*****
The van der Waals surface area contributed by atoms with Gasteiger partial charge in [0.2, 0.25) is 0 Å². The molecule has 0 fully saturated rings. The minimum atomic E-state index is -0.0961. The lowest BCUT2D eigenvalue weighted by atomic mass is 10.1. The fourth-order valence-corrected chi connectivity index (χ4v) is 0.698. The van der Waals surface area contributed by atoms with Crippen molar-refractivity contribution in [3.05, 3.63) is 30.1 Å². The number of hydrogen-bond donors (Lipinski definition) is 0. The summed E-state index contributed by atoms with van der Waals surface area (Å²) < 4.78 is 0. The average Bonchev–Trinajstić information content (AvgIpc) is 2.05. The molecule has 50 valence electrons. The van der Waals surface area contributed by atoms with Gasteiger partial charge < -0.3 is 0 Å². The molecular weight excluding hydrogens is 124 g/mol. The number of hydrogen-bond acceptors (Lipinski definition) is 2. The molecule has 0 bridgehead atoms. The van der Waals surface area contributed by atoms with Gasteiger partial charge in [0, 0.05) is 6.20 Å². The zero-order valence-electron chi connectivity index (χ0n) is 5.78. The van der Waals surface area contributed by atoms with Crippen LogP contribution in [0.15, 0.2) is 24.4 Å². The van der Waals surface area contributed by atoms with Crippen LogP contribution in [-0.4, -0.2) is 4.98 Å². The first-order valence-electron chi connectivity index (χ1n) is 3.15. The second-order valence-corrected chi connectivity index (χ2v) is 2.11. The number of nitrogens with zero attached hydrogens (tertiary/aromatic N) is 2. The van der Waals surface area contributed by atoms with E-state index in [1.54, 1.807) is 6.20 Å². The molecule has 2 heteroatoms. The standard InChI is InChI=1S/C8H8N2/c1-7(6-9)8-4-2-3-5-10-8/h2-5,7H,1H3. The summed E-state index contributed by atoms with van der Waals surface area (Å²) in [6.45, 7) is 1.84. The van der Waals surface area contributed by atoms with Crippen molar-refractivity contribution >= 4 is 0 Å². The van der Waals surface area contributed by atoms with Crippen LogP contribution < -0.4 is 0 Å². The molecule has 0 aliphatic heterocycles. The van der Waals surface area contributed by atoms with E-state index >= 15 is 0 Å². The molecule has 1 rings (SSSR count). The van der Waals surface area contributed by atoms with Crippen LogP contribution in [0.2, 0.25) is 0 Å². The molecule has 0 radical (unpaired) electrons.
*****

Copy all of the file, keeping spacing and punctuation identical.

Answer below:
The van der Waals surface area contributed by atoms with Gasteiger partial charge in [0.2, 0.25) is 0 Å². The molecule has 0 fully saturated rings. The minimum atomic E-state index is -0.0961. The lowest BCUT2D eigenvalue weighted by atomic mass is 10.1. The fourth-order valence-corrected chi connectivity index (χ4v) is 0.698. The van der Waals surface area contributed by atoms with Crippen molar-refractivity contribution in [3.05, 3.63) is 30.1 Å². The number of hydrogen-bond donors (Lipinski definition) is 0. The summed E-state index contributed by atoms with van der Waals surface area (Å²) < 4.78 is 0. The average Bonchev–Trinajstić information content (AvgIpc) is 2.05. The molecule has 50 valence electrons. The van der Waals surface area contributed by atoms with Gasteiger partial charge < -0.3 is 0 Å². The molecular weight excluding hydrogens is 124 g/mol. The number of hydrogen-bond acceptors (Lipinski definition) is 2. The molecule has 0 bridgehead atoms. The van der Waals surface area contributed by atoms with Gasteiger partial charge in [0, 0.05) is 6.20 Å². The zero-order valence-electron chi connectivity index (χ0n) is 5.78. The van der Waals surface area contributed by atoms with Crippen LogP contribution in [0.15, 0.2) is 24.4 Å². The van der Waals surface area contributed by atoms with Crippen LogP contribution in [-0.4, -0.2) is 4.98 Å². The first-order valence-electron chi connectivity index (χ1n) is 3.15. The second-order valence-corrected chi connectivity index (χ2v) is 2.11. The number of nitrogens with zero attached hydrogens (tertiary/aromatic N) is 2. The van der Waals surface area contributed by atoms with E-state index in [1.54, 1.807) is 6.20 Å². The molecule has 2 heteroatoms. The standard InChI is InChI=1S/C8H8N2/c1-7(6-9)8-4-2-3-5-10-8/h2-5,7H,1H3. The summed E-state index contributed by atoms with van der Waals surface area (Å²) in [6.45, 7) is 1.84. The van der Waals surface area contributed by atoms with Crippen molar-refractivity contribution >= 4 is 0 Å². The van der Waals surface area contributed by atoms with Crippen LogP contribution < -0.4 is 0 Å². The molecule has 0 aliphatic heterocycles. The van der Waals surface area contributed by atoms with E-state index >= 15 is 0 Å². The molecule has 1 rings (SSSR count). The van der Waals surface area contributed by atoms with Crippen LogP contribution in [0.2, 0.25) is 0 Å². The molecule has 0 radical (unpaired) electrons.